FacebookTwitterGoogle+RedditEmail

Farewell to Wadi Bua

LARKANA.

My aunt and I had a complicated relationship. That is the truth, the sad truth. The last fifteen years were not one we spent as friends or as relatives, that is also the truth. But this week, I too want to remember her differently. I want to remember her differently because I must. I can’t lose faith in this country, my home. I can’t believe that it was for nothing, that violence in its purest form is so cruel and so unforgiving. I can’t accept that this is what we have come to. So, I must offer a farewell. One that is written in tears and anger but one that comes from a place far away, from the realm of memory and forgiving–a place where at another time, we might have all been safe. As a child, I used to call my aunt Wadi Bua, Sindhi for father’s older sister.

When I got the news, I was told that something had happened to Wadi Bua. It was an expression I hadn’t heard or used in a very long time, when I heard it said to me over the phone I remembered someone different.

We used to read children’s books together. We used to like exactly the same sweets–sugared chestnuts and candied apples. We used to get the same ear infections, ear infections that tortured us and plagued us throughout the years.

I have never before written an article that seemed so impossible. We were very different. Though people liked to compare us, almost instinctively, because well, they could. It is difficult for me to write about two people, one in the present tense and one in the past, at the same time.

Especially when one person’s passing makes the other one wonder whether there is a cusp to things and whether or not there really is a past and present to life.

I never agreed with her politics. I never did. I never agreed with those she kept around her, the political opportunists, hanger-ons, them. They repulse me.

I never agreed with her version of events. Never. But in death, in death perhaps there is a moment to call for calm. To say, enough. We have had enough. We cannot, and we will not, take anymore madness.

I mourn because my family has had enough. I mourn for Bilawal, Bakhtawar, and Asifa. I mourn for them because I too lost a parent. I know what it feels like to be lost and left at sea, unanchored and afraid.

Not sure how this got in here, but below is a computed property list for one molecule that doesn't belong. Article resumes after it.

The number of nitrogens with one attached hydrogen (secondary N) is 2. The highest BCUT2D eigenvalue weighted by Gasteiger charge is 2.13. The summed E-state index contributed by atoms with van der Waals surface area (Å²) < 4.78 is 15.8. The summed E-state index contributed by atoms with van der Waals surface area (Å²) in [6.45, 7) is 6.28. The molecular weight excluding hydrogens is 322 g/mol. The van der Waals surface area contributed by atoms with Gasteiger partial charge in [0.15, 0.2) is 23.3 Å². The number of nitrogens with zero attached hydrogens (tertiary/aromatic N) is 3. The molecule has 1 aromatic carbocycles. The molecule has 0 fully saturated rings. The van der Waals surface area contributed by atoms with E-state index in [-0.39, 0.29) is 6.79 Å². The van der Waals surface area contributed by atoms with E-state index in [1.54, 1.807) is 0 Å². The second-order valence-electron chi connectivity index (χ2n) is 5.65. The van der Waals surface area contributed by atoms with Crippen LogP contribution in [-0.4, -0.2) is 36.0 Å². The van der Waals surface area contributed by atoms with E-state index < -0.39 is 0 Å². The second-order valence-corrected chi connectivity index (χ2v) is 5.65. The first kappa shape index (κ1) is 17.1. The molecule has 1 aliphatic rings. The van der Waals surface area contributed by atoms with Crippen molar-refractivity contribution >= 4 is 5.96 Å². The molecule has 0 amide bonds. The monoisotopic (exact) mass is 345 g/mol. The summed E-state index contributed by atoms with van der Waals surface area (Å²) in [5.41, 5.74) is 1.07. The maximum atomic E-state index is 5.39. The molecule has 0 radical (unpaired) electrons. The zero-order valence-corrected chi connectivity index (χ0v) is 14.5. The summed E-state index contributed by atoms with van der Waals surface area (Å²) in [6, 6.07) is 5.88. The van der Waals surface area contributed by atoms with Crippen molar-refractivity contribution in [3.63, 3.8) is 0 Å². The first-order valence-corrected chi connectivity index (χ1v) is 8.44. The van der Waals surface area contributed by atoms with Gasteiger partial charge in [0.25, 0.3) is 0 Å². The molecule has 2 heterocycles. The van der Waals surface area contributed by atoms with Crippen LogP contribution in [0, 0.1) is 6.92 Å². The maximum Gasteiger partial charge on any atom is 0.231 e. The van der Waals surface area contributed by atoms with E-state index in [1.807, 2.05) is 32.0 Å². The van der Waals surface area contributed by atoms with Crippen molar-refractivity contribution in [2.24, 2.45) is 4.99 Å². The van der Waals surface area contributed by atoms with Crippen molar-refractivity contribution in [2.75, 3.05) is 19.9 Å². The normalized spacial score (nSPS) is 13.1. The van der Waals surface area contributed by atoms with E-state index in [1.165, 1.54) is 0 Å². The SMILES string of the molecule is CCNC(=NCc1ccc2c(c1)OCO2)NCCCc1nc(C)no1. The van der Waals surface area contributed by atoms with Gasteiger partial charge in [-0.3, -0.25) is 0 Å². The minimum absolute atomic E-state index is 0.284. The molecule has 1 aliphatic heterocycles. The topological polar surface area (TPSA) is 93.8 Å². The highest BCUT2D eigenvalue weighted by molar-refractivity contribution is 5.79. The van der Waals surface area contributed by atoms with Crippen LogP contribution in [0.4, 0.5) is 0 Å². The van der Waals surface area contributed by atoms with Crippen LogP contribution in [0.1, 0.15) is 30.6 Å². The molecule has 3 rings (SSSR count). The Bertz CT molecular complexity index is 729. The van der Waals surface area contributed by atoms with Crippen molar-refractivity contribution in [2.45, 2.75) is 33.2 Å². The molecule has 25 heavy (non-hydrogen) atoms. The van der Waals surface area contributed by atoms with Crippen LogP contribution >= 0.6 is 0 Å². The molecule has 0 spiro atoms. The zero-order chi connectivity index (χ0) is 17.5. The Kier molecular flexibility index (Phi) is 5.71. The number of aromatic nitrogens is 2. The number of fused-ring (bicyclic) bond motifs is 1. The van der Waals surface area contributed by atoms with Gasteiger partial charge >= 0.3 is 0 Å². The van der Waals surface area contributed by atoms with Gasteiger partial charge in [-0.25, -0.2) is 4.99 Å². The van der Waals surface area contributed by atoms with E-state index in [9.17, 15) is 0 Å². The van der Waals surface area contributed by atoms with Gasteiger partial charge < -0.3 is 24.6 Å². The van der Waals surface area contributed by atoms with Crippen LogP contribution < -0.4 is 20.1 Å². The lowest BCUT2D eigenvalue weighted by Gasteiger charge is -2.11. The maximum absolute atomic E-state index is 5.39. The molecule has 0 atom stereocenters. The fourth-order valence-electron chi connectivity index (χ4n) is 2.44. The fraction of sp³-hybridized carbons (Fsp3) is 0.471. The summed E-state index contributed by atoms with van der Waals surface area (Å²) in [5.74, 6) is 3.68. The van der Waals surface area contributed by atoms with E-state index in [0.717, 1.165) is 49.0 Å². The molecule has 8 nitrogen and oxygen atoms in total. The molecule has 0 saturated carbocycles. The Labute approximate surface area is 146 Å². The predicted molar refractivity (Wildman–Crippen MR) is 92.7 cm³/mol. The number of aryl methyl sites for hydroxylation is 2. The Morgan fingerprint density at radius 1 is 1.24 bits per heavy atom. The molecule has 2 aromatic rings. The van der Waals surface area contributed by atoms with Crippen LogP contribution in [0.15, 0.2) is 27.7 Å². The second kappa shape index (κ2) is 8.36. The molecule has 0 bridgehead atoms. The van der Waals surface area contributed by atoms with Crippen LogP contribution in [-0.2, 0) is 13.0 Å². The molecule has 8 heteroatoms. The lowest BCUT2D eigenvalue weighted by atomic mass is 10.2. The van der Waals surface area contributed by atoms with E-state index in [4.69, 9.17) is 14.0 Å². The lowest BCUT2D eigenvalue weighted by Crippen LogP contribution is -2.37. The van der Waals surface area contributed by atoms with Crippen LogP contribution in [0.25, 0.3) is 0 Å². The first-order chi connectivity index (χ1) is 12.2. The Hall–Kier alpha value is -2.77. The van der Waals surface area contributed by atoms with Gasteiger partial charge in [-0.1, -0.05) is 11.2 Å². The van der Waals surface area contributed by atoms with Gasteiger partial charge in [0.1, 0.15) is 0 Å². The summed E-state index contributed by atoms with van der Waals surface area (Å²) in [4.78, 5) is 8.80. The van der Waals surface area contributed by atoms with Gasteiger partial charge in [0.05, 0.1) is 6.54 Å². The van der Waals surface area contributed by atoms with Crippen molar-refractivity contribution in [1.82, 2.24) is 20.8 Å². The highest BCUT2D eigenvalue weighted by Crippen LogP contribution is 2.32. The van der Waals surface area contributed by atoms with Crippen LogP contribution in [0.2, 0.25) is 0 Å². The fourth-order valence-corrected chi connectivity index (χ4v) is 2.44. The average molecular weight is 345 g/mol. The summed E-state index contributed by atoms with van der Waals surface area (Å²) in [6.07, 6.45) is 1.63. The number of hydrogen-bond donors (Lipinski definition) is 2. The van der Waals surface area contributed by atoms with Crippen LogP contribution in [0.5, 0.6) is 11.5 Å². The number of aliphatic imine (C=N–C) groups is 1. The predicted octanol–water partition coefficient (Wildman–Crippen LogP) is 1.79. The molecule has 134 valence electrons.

I mourn for the workers of the party, those who have been bereaved of their own loved ones in this tragedy.

When congregants gather in a church, temple, or mosque they offer prayers for those that reside beyond. The congregants sing to the heavens and they offer the divine their hymns of sadness and hope. There are no hymns consisting of frustration or anger–this too shall pass, they say, remember that. What hymns do we sing now?

In those hymns, there is hope encapsulated in the sadness. There is a lingering sense that after darkness a dawn will rise. What then do we have to be hopeful for? And how do we proceed to wake the dawn?

I have always been honest with you, I promised that to you at the beginning. Honestly, I am at a loss. I am compounded in a state of shock.

I am in shock because I have yet to bury a loved one who has died from natural causes. Four. That’s the number of family members, immediate family members, whom we have laid to rest, all victims of senseless, senseless killing.

I was born five years after my grandfather, Zulfikar Ali Bhutto’s assassination. I was born into the void of his absence and for my father, Murtaza, I was a new chance at life. I grew up hearing my grandfather’s speeches, watching him on old black and white video cassettes, enamoured at his every word. My father was a young man when his father was killed and it was something he carried with him every second, every minute for the rest of his life.

I was three when my uncle Shahnawaz was murdered. I remember Wadi Bua sitting with me and telling me stories while the rest of the family was with the police.